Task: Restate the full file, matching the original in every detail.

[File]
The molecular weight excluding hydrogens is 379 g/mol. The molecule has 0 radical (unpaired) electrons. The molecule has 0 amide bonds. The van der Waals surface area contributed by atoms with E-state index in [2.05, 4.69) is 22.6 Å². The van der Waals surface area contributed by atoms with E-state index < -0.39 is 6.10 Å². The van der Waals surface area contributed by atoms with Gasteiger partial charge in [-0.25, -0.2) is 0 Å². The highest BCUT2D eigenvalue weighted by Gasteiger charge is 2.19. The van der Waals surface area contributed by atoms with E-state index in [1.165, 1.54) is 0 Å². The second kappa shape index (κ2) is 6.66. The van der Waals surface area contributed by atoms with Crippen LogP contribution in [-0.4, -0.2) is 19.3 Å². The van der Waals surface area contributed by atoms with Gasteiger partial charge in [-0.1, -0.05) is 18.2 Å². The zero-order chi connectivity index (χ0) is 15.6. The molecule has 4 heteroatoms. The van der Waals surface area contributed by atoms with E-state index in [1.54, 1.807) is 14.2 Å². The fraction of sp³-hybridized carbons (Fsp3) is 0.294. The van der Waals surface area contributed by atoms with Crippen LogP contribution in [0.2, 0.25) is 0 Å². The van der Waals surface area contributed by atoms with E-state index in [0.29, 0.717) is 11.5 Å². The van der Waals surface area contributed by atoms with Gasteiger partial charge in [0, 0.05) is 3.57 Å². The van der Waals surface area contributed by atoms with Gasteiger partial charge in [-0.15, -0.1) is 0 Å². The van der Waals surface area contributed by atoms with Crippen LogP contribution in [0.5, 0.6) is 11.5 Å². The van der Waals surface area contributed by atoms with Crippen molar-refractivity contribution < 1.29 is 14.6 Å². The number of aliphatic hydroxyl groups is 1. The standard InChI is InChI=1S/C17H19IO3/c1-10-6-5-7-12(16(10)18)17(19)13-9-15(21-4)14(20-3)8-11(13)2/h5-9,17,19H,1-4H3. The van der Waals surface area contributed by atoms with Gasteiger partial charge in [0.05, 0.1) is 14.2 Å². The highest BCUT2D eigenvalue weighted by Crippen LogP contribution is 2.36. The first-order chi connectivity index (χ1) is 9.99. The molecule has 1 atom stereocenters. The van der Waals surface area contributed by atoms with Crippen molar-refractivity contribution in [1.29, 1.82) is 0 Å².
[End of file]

The molecular weight excluding hydrogens is 379 g/mol. The molecule has 0 radical (unpaired) electrons. The molecule has 0 amide bonds. The van der Waals surface area contributed by atoms with E-state index in [2.05, 4.69) is 22.6 Å². The van der Waals surface area contributed by atoms with E-state index < -0.39 is 6.10 Å². The van der Waals surface area contributed by atoms with Gasteiger partial charge in [-0.25, -0.2) is 0 Å². The highest BCUT2D eigenvalue weighted by Gasteiger charge is 2.19. The van der Waals surface area contributed by atoms with E-state index in [1.165, 1.54) is 0 Å². The second kappa shape index (κ2) is 6.66. The van der Waals surface area contributed by atoms with Crippen LogP contribution in [-0.4, -0.2) is 19.3 Å². The van der Waals surface area contributed by atoms with Gasteiger partial charge in [-0.1, -0.05) is 18.2 Å². The zero-order chi connectivity index (χ0) is 15.6. The molecule has 4 heteroatoms. The van der Waals surface area contributed by atoms with E-state index in [1.54, 1.807) is 14.2 Å². The fraction of sp³-hybridized carbons (Fsp3) is 0.294. The van der Waals surface area contributed by atoms with Crippen LogP contribution in [0.2, 0.25) is 0 Å². The van der Waals surface area contributed by atoms with E-state index in [0.29, 0.717) is 11.5 Å². The van der Waals surface area contributed by atoms with Gasteiger partial charge in [0, 0.05) is 3.57 Å². The van der Waals surface area contributed by atoms with Gasteiger partial charge in [-0.15, -0.1) is 0 Å². The van der Waals surface area contributed by atoms with Crippen LogP contribution in [0.5, 0.6) is 11.5 Å². The van der Waals surface area contributed by atoms with Crippen molar-refractivity contribution < 1.29 is 14.6 Å². The number of aliphatic hydroxyl groups is 1. The standard InChI is InChI=1S/C17H19IO3/c1-10-6-5-7-12(16(10)18)17(19)13-9-15(21-4)14(20-3)8-11(13)2/h5-9,17,19H,1-4H3. The van der Waals surface area contributed by atoms with Gasteiger partial charge in [0.05, 0.1) is 14.2 Å². The highest BCUT2D eigenvalue weighted by Crippen LogP contribution is 2.36. The first-order chi connectivity index (χ1) is 9.99. The molecule has 1 atom stereocenters. The van der Waals surface area contributed by atoms with Crippen molar-refractivity contribution in [1.29, 1.82) is 0 Å².